A week in family law: media access to courts, habitual residence and more

Family Law|Industry News|February 5th 2016

The usual mixed bag of family law news this week, but with some important items stuffed into it…

First, two stories that are actually from last week, but came in too late for inclusion in my weekly review last Friday:

The pilot scheme that will for the first time allow the public and media access to Court of Protection hearings in England and Wales has begun. The scheme applies to new proceedings issued from the 29th of January, and under it the default position will effectively change to one where hearings are held in public with reporting restrictions to protect identities. This means that when an order has been made under the pilot, both the media and the public will be able to attend, unless a further order has been made which excludes them. It will be interesting to see whether the scheme improves the standard of media reporting of Court of Protection cases.

Opposite-sex couple Rebecca Steinfeld and Charles Keidan have lost a judicial review claim that the Civil Partnership Act, which specifically states that two people are not eligible to register as civil partners if they are not of the same sex, discriminates against heterosexual couples. Mrs Justice Andrews held that the Act did not discriminate, as heterosexual couples are not disadvantaged, because they can achieve exactly the same recognition of their relationship and the same rights, benefits and protections by getting married. Accordingly, she dismissed their claim. The couple have indicated that they intend to appeal. Even if the appeal is unsuccessful, there are many who feel that the law should be changed to make civil partnership available to all.

Moving on, I wrote here yesterday about the sad and moving case Re M (Children). There was one piece of evidence in the case that I specifically did not mention in my post, but which has, since I wrote the post, been picked up by the media, both national and elsewhere. The case concerned two boys who exhibited extremely disturbed and challenging behaviour. The boys were adopted but were taken back into care after concerns were raised about the methods used by the adoptive parents to control them, which included smacking them, shouting at them and physically restraining them. The particular piece of evidence that I chose to omit was that the parents had held a prayer group meeting at their house because the older of the two boys was felt to have ’demons’ in him. In the course of the meeting the boy had been physically restrained, whilst certain attendees at the meeting ‘talked in tongues’ around him. I did not mention this evidence, as I did not want to ‘sensationalise’ the case and detract from the real issues, as mentioned in my post. As Lady Justice King said in her judgment, parents come in all shapes and sizes.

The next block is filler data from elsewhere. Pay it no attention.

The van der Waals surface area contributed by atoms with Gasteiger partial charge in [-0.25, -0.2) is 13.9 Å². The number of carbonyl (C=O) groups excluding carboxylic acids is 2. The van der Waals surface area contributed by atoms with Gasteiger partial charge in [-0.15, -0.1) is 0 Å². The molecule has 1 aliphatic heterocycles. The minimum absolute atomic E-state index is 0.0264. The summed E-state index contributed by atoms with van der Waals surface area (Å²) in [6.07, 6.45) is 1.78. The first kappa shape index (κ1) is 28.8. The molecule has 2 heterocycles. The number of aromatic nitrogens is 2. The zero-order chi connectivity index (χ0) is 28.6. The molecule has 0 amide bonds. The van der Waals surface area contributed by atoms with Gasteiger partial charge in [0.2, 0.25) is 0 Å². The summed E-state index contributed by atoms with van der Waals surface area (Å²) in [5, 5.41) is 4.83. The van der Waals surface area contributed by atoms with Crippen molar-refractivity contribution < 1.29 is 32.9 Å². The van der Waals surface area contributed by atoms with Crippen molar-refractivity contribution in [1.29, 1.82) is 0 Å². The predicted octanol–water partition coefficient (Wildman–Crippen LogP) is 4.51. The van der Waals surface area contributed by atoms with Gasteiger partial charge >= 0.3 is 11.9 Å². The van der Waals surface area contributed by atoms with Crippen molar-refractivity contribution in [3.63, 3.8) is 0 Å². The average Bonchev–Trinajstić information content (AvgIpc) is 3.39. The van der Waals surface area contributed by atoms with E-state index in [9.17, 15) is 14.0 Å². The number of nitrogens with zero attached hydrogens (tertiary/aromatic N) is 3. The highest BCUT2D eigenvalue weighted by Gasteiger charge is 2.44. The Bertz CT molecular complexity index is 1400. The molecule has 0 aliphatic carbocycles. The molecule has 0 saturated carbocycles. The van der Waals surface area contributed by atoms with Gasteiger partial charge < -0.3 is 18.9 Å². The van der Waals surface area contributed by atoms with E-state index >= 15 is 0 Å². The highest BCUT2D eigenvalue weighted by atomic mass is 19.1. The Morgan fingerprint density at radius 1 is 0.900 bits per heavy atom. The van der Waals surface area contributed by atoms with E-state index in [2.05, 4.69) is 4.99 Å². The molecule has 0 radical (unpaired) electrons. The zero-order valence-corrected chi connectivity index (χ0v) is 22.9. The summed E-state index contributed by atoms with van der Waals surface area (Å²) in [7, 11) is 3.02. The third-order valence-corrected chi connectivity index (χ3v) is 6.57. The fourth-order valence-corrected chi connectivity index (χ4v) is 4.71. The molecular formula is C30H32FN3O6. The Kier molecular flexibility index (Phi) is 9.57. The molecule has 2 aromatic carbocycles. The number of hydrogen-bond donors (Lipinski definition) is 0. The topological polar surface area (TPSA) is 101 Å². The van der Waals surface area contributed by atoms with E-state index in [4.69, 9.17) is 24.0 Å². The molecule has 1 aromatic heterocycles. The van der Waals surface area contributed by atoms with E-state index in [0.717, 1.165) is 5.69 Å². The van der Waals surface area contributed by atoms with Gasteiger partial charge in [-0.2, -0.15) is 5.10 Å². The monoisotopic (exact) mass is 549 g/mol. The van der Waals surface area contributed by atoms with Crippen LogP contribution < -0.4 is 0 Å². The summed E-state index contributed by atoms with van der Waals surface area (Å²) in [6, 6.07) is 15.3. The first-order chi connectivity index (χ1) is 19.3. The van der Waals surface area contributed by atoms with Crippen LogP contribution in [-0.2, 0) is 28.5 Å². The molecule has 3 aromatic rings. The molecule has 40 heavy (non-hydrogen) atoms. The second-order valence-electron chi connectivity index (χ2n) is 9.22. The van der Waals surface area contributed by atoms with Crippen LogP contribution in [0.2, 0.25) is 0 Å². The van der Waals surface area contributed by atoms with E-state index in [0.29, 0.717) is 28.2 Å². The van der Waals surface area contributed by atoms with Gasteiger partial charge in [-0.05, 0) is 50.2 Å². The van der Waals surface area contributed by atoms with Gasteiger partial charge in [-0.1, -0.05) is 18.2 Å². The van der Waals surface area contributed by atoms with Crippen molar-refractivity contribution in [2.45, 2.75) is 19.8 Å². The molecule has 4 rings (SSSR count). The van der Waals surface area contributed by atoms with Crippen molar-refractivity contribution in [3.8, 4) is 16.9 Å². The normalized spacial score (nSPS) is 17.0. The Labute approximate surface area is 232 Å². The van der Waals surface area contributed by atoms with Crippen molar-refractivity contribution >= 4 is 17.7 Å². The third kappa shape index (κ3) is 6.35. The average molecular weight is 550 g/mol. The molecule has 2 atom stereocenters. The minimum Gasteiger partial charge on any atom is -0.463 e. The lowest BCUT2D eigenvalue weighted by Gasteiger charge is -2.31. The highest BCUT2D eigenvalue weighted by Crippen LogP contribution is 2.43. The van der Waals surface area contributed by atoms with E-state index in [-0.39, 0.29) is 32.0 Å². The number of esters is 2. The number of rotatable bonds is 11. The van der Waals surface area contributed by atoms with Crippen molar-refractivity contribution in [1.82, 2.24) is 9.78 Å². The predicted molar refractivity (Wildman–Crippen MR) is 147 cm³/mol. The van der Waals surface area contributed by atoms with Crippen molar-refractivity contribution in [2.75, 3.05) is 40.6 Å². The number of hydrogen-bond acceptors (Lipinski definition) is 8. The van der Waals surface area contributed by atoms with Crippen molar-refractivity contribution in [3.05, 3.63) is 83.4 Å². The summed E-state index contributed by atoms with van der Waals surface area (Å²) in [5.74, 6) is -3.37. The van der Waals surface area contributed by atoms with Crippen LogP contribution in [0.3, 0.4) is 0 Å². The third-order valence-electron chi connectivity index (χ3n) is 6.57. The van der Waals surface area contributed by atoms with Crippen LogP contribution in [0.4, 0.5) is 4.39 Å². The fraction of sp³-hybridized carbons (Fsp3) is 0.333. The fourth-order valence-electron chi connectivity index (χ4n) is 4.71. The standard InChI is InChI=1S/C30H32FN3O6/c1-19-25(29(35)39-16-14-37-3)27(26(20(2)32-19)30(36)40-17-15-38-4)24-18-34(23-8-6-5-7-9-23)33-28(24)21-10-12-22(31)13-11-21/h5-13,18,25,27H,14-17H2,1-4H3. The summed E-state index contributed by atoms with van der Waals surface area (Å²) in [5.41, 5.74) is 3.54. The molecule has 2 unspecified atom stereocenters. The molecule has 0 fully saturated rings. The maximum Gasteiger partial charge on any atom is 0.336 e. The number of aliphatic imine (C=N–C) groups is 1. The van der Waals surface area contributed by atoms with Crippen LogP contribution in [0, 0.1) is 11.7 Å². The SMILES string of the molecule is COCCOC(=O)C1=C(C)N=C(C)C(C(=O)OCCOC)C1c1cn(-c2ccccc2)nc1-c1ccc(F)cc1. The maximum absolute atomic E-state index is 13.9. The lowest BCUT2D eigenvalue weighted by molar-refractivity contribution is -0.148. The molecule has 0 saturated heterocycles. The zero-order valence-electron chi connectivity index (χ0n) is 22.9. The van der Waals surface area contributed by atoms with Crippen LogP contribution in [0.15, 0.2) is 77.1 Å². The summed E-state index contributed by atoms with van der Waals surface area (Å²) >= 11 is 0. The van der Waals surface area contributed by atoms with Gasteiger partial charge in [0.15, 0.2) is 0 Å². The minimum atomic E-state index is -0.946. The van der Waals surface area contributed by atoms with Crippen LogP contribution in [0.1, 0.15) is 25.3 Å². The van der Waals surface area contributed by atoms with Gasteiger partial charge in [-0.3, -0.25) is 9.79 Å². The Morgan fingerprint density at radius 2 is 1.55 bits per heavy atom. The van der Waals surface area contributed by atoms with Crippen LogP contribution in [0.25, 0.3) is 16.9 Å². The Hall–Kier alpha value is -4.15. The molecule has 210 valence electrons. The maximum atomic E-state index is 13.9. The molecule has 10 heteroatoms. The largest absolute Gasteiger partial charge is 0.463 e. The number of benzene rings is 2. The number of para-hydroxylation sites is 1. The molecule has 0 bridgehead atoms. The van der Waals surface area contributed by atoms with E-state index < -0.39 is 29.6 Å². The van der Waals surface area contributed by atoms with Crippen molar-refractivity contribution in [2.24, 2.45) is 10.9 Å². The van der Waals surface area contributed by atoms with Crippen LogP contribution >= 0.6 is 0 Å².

In an important judgment the Supreme Court has held that an abducted child is unlikely to lose his or her pre-existing habitual residence at the same time as the abducting parent. In Re B (A Child) the Supreme Court allowed an appeal by a non-biological mother of a child, holding that the unilateral removal of the child to Pakistan by the biological mother did not cause the child to lose her English habitual residence, and that the English court therefore retained full jurisdiction to make decisions about her welfare. The decision means that rather than being in a legal limbo, the child will be more likely to be protected by being considered as resident in the country from which he or she was taken. The decision was particularly important here as the parties had been a lesbian couple, and same-sex relationships are not recognised in Pakistan, meaning that the non-biological mother could not pursue the matter in the Pakistan courts.

And finally, I now know why I never had much success dating women, despite my innate charm, wit, good looks and modesty (not to mention honesty). It was all to do with the fact that I never talked about politics with them. And there was I thinking that politics was tedious and boring…

Have a good weekend!

Photo by Jon Hathaway via Flickr

Author: John Bolch

John Bolch often wonders how he ever became a family lawyer. He no longer practises, but has instead earned a reputation as one of the UK's best-known family law bloggers.

Comment(1)

  1. Vincent McGovern. says:

    I grew up in the bottom of Ulster during 60’s to 1985. Talking politics on a date, particularly a first date was an absolute no no for rather obvious reasons. And now I learn that political discussion has become an asset to romance? Sounds like a piece of standpoint or flawed research to me. The rest of the blog very interesting and informative, a pleasure to read. As for politics and romance, humour lives.

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